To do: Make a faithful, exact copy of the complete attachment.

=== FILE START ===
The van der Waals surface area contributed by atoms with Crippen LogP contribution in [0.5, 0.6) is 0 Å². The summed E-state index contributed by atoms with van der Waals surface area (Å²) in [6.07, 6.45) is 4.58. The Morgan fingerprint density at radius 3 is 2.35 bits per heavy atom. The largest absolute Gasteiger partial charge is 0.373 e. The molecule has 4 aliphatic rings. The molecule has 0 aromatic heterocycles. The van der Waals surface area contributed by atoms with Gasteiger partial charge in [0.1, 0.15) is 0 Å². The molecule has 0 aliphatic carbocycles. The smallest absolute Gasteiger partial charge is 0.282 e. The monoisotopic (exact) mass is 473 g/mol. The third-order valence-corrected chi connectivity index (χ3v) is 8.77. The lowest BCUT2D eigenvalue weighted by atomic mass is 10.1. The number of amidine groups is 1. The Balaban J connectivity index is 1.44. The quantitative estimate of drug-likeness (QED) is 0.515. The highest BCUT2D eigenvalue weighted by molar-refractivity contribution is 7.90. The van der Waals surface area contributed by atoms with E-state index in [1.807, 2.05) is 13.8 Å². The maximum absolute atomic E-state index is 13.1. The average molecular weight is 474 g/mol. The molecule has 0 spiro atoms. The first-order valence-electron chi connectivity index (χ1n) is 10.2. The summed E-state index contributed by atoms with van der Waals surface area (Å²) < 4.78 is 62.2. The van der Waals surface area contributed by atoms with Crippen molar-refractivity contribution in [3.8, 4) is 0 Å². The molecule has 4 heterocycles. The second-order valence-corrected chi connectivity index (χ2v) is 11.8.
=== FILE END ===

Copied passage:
The van der Waals surface area contributed by atoms with Crippen LogP contribution in [0.5, 0.6) is 0 Å². The summed E-state index contributed by atoms with van der Waals surface area (Å²) in [6.07, 6.45) is 4.58. The Morgan fingerprint density at radius 3 is 2.35 bits per heavy atom. The largest absolute Gasteiger partial charge is 0.373 e. The molecule has 4 aliphatic rings. The molecule has 0 aromatic heterocycles. The van der Waals surface area contributed by atoms with Gasteiger partial charge in [0.1, 0.15) is 0 Å². The molecule has 0 aliphatic carbocycles. The smallest absolute Gasteiger partial charge is 0.282 e. The monoisotopic (exact) mass is 473 g/mol. The third-order valence-corrected chi connectivity index (χ3v) is 8.77. The lowest BCUT2D eigenvalue weighted by atomic mass is 10.1. The number of amidine groups is 1. The Balaban J connectivity index is 1.44. The quantitative estimate of drug-likeness (QED) is 0.515. The highest BCUT2D eigenvalue weighted by molar-refractivity contribution is 7.90. The van der Waals surface area contributed by atoms with E-state index in [1.807, 2.05) is 13.8 Å². The maximum absolute atomic E-state index is 13.1. The average molecular weight is 474 g/mol. The molecule has 0 spiro atoms. The first-order valence-electron chi connectivity index (χ1n) is 10.2. The summed E-state index contributed by atoms with van der Waals surface area (Å²) < 4.78 is 62.2. The van der Waals surface area contributed by atoms with Crippen molar-refractivity contribution in [3.8, 4) is 0 Å². The molecule has 4 heterocycles. The second-order valence-corrected chi connectivity index (χ2v) is 11.8.